Author and Gonzaga University Religious studies Professor Patrick McCormick, S.T.D., will deliver a lecture titled “Bone of My Bone and Flesh of My Flesh: Uncovering the Beauty of the Stranger” at 6:30 p.m. Tues., Nov. 17 in the Warde Academic Center’s Butler Reception Room at Saint Xavier University’s Chicago campus, 3700 W. 103rd St.
The lecture, the third in Saint Xavier’s 2009-10 Catholic Colloquium series, is free and open to the public. McCormick will explore the challenges of cultural and religious diversity and the importance of recognizing others as “bone of our bone and flesh of our flesh.”
McCormick teaches courses in Christian ethics, medical ethics and Catholic social teaching. He also speaks, writes and directs retreats about social justice issues.
McCormick authored Sin as Addiction and A Banqueter’s Guide to the All Night Soup Kitchen of the Kingdom of God. He co-authored Character, Choices & Community: The Three Faces of Christian Ethics and Facing Ethical Issues: Dimension of Character, Choice and Community. He has published numerous works on Christian ethics and Catholic social teachings, and has written a monthly Christianity and culture column for U.S. Catholic since 1994.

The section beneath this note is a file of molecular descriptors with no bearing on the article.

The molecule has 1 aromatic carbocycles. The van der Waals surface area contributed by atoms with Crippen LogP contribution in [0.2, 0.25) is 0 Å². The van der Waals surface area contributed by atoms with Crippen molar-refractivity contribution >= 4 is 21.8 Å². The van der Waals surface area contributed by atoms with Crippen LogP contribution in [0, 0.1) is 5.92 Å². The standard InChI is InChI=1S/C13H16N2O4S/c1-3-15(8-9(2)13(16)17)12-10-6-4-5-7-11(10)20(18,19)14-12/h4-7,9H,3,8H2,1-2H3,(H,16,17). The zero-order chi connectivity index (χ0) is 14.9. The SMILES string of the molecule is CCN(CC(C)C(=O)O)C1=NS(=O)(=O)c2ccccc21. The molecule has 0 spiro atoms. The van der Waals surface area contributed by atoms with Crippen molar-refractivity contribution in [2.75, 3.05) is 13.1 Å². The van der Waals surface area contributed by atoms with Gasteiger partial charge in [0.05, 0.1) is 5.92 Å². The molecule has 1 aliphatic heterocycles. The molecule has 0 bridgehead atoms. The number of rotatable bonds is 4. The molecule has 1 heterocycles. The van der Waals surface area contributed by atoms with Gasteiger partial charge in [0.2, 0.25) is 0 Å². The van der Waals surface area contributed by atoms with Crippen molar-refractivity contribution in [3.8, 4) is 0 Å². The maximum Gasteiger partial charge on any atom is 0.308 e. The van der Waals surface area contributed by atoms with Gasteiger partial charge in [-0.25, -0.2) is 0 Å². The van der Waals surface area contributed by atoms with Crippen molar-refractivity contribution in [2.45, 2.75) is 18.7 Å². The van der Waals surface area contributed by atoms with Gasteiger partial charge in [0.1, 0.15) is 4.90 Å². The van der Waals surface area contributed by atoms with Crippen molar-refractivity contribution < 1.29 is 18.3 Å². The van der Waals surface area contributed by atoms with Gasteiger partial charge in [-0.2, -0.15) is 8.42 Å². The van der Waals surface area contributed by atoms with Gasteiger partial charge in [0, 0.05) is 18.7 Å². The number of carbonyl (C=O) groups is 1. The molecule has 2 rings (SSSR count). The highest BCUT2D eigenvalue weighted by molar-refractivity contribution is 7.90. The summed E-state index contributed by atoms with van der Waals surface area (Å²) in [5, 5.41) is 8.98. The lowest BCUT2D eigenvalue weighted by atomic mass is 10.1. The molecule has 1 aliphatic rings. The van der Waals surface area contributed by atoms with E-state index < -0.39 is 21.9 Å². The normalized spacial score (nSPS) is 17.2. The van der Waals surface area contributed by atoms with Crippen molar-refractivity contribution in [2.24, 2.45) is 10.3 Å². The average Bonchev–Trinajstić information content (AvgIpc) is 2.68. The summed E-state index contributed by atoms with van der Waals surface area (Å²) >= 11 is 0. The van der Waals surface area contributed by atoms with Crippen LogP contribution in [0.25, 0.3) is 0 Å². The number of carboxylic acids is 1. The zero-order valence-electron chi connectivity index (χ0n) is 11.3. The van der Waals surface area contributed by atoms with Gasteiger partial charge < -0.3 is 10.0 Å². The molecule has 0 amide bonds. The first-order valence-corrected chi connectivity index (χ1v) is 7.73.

McCormick earned his Masters of Divinity and Theology at Mary Immaculate Seminary in Northampton, Pa and completed his Licentiate and doctorate in theology at the Gregorian University in Rome.
“Professor McCormick’s emphasis on resisting fear and anger in order to see the humanity and beauty of others underscores and applies Catholic social teaching about the inherent dignity of all persons and the need for human solidarity,” said Sr. Susan Sanders, R.S.M., Ph.D, vice president for University Mission and Heritage.
The Catholic Colloquium series is sponsored by the Office for University Mission and Heritage. It honors the responsibilities of a Catholic university to its many constituents and illustrates how Catholic universities are resources for examining contemporary civic and social questions.
For additional information, please contact the Office for University Mission and Heritage at (773) 298-3981 or firstname.lastname@example.org.